Prealgebra and algebra I classes focus on linear equations—equations that can be visually represented with a line when graphed on the coordinate plane. While it is important to learn how to graph a linear equation when it is given in algebraic form, working backwards to write an equation when given a graph will help enhance your understanding of the concept. In practicing how to relate the graph and equation to each other, you also develop the ability to recognize the ways in which word problems and graphs go together. Furthermore, these skills can be applied in science and statistics where equations can be formed from gathered data and used to predict future situations.

Identify two distinct points on the graph and label them as coordinate pairs using the markings on the yaxis and xaxis as guides. For example, if you were to draw an imaginary line from the point you picked down to the xaxis, and it were to hit at a value of negative three, the x part of the point would be 3. If you were to draw an imaginary horizontal line from the point over to the yaxis, and it would hit at positive four, the point would be labeled (3, 4).

Label one of your points "point one" and the other one "point two" so that you don't get them mixed up.

Use the slope formula to figure out the slope or "steepness" of the line. Subtract the y coordinate of point two from the y coordinate of point one. Subtract the x coordinate of point two from the x coordinate of point one. Divide the first number by the second number. If the numbers do not divide evenly, leave them as a reduced fraction. Label this number as your slope.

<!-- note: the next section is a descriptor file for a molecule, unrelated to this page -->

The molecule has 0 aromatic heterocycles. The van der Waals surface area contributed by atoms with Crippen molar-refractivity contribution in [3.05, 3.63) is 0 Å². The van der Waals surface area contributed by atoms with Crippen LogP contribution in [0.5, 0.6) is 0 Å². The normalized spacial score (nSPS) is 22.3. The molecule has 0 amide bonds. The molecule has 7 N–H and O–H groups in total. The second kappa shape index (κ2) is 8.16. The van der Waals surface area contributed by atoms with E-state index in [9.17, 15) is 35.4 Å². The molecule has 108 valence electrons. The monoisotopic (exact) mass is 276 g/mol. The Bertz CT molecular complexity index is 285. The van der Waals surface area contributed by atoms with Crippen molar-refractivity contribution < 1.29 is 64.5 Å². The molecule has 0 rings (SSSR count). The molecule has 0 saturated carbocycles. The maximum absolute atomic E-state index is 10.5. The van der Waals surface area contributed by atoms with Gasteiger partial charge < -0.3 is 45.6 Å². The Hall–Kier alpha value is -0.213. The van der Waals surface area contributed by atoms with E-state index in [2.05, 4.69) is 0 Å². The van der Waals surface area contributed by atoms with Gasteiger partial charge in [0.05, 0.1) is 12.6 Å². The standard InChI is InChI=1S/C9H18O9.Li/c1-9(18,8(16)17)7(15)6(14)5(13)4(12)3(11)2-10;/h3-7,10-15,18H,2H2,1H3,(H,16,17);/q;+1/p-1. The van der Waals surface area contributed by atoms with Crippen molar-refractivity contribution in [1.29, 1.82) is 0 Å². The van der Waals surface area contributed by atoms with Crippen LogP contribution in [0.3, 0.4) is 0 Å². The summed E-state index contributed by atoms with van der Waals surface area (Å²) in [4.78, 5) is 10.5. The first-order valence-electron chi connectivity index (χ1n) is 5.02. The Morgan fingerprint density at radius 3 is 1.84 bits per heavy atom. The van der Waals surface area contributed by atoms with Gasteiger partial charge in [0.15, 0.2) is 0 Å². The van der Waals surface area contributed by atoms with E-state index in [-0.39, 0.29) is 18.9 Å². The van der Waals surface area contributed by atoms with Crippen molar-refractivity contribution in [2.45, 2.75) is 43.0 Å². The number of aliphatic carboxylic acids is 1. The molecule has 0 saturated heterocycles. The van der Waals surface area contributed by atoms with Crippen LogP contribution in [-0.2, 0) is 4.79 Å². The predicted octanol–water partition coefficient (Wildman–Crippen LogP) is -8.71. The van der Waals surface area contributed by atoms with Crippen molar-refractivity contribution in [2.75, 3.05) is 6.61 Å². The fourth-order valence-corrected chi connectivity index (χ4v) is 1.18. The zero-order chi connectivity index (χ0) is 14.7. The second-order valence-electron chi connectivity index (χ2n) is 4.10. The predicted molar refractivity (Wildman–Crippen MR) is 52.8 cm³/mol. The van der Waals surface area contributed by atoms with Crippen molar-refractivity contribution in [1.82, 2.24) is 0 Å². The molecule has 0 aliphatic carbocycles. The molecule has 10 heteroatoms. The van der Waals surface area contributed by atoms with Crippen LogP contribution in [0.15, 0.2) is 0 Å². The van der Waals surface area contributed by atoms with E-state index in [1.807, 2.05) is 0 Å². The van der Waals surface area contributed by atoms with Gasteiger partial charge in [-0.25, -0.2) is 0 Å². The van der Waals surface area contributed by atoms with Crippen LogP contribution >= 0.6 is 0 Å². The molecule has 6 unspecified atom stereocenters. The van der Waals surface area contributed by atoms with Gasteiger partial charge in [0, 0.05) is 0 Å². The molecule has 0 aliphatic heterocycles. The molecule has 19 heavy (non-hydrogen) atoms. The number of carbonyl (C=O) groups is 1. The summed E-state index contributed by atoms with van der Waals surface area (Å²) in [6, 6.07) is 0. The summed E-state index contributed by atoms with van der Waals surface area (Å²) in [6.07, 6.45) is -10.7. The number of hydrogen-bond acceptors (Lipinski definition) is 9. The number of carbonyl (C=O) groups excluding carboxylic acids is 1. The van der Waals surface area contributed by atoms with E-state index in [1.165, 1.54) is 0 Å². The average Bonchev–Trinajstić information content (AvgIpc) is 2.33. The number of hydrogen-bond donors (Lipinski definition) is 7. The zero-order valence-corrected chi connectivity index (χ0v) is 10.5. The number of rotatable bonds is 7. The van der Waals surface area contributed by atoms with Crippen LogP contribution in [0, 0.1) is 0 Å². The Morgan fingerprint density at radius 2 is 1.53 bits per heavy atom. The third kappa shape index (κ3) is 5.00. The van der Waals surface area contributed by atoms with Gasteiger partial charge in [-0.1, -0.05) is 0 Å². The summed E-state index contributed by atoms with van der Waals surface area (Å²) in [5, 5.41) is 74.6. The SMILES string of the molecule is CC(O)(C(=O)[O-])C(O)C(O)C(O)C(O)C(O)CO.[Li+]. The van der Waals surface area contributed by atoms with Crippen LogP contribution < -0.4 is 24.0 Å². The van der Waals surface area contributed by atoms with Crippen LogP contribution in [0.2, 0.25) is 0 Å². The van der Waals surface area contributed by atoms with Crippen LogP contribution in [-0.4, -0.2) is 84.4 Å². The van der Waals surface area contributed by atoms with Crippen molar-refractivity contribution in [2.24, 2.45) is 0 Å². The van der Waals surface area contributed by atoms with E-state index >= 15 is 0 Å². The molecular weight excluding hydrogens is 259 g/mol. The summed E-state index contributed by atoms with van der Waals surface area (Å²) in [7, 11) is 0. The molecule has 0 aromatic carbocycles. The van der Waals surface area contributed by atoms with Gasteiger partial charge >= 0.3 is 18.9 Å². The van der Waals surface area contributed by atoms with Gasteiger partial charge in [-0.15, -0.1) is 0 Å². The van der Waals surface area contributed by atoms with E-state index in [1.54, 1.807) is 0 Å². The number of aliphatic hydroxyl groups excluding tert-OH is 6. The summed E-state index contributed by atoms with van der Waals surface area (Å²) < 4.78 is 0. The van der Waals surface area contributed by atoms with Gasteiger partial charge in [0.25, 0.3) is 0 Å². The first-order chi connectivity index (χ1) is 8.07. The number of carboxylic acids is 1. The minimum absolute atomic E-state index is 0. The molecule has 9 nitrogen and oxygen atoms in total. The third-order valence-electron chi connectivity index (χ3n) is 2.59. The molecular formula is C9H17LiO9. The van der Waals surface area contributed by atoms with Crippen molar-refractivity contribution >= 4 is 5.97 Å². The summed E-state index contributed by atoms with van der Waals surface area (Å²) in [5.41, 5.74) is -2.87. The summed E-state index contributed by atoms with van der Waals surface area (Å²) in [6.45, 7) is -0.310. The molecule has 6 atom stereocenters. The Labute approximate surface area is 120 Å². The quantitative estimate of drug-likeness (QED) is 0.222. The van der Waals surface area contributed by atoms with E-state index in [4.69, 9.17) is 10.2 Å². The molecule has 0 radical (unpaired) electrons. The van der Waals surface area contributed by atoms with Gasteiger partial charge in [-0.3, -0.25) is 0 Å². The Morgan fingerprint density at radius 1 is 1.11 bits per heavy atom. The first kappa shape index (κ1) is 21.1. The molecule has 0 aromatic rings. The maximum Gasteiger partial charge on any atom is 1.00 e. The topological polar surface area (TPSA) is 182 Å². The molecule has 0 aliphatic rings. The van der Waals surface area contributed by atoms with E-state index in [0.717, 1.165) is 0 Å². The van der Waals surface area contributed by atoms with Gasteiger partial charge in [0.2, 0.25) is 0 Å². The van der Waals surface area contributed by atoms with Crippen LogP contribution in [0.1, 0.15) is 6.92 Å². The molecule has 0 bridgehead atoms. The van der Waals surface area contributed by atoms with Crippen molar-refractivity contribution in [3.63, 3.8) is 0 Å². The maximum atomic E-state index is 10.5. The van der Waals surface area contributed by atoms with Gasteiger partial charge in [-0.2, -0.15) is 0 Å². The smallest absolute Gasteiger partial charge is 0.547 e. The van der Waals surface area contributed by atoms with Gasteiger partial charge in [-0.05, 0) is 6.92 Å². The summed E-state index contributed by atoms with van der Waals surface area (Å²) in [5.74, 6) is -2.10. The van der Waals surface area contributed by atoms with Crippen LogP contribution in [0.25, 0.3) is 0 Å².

Pick either of your two points and circle it. From now on, you will ignore the other point.

Write out the equation in "pointslope" form. On the left, write the letter "y" minus the y coordinate of your circled point. If the coordinate is negative, and you have two minus signs, change them to one plus sign. On the left, write the slope multiplied by a set of parentheses. Inside the parentheses, write the letter "x" minus the x coordinate of the circled point. Again, change two negatives to a positive. For instance, you might end up with y  4 = 5 (x + 3).

If the directions ask for the equation in slope intercept form, you must then get the y alone. Do this by distributing the slope (multiply it by both the x and the number in the parenthesis). Then, add or subtract the number from the left side to isolate the "y." In the example of y  4 = 5(x + 3), you would end up with y = 5x + 23.
Tips & Warnings
 To make the mathematical work easier on yourself, try to identify points that use round integers and avoid fractions or decimals.
 It does not matter which point you start from when you calculate the slope, as long as you use the same order for both the x coordinates and the y coordinates.
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